The Westwood Farmers Market has been the center of local controversy over the past several months, with vendors, organizers and local businesses unable to come to an agreement on the market’s management, location and date.
At the center of the conflict are the market vendors and the “brick-and-mortar” merchants in Westwood, or those who have physical storefronts in the Village.
Storefront merchants maintain their businesses are threatened by the market vendors, who can easily sell their wares without the stresses of rent, insurance and overhead, said Steve Sann, chair of the Westwood Community Council.
However, the market is open for only six hours, once a week. While this hardly constitutes a completely imbalanced competition, it is still important to reach a compromise that would appease both parties while maintaining such an important feature of the Westwood community.
For all the back-and-forth between both sides, there are two viable solutions that could resolve the squabble over the market’s location ““ currently on Broxton Avenue ““ and the day on which it is held, Thursdays.
One suggestion is that the farmers market should partner with UCLA and host the market on the corner of Le Conte Avenue and Westwood Boulevard, on the campus property of the UCLA Health System, Sann said.
This proposal strikes an ideal middle ground.
The suggested space, which is large enough to accommodate the size of the market, is rarely used by the university and would provide a halfway point between campus, the North Village and Westwood Village.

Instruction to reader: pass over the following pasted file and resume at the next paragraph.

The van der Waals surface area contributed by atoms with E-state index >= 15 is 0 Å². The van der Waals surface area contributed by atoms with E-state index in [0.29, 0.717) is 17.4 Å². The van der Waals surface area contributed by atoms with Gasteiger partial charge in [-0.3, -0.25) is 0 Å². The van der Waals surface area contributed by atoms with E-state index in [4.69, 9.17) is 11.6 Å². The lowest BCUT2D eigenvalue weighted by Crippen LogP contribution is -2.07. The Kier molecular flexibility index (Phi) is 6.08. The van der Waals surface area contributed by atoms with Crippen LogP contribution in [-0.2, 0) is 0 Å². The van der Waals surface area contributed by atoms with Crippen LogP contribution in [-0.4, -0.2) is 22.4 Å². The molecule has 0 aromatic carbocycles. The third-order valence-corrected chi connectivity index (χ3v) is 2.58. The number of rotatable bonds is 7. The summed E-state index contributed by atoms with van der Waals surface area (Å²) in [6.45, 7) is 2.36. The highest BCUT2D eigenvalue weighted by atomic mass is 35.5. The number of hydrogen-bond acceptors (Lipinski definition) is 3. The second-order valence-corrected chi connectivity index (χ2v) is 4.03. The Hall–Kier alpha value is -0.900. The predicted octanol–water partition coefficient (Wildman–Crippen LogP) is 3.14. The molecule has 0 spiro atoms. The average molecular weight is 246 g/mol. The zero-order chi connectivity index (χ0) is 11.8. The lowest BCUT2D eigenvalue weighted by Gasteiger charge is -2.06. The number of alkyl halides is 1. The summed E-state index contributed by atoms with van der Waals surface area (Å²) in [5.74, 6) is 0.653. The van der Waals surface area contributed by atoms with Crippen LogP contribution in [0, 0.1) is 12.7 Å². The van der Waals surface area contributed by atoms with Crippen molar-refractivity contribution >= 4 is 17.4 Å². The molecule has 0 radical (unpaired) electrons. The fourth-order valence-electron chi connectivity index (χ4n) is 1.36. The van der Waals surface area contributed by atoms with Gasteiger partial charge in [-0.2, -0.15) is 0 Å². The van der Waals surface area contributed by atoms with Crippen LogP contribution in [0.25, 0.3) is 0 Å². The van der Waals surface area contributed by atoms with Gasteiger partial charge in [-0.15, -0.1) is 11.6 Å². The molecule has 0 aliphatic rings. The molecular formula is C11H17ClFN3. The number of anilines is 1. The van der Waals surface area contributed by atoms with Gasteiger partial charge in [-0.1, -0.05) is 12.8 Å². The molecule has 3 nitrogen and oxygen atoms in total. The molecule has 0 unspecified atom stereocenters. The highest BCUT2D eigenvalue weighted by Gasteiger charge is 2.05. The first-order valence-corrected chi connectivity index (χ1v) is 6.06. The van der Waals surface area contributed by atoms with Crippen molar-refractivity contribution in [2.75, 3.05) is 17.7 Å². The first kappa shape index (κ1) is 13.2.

For a local farmers market, visibility is key, a factor the market currently lacks in its tucked-away location on Broxton Avenue. By establishing the market outside of Westwood’s already congested business district, local shop owners would find room to breathe and market vendors would be provided a better-exposed venue to run their operation.
By allowing the market to be held on campus, UCLA would demonstrate a willingness to accommodate and support local community events, and the move could provide groundwork for later collaboration between community organizations and the university.
Carly Yoshida, USAC General Representative 2, said that while bringing the Westwood Farmers Market to campus is something they’ve never considered, her office would be interested in reaching out to them, noting that they’ve collaborated in the past to find vendors for the on-campus market.
The second issue is the market’s date and time.
Store owners who line Broxton Avenue, between Weyburn and Kinross Avenues, indicated that the market’s timing ““ every Thursday from noon to 6 p.m. ““ has a negative impact on their businesses.
Michael Kohan, owner of Michael K. Jewelers on Broxton Avenue, said he receives reduced business on Thursdays as a result of the market. He added that the parking buildup that results from the market’s timing can deter his customers from coming in on market day.
If the market’s date were moved to Sundays, there would be less overlap with the hours of local businesses, and members of the community might find more time to stop by during their day off.
A Sunday market would also attract more students, since the timing would no longer interfere with classes. And while there may be more competition on weekends with bigger farmers markets such as those in Santa Monica, students ““ especially those without cars ““ would continue to have a market conveniently located in their neighborhood.
Email Tashman at firstname.lastname@example.org. Send general comments to email@example.com or tweet us @DBOpinion.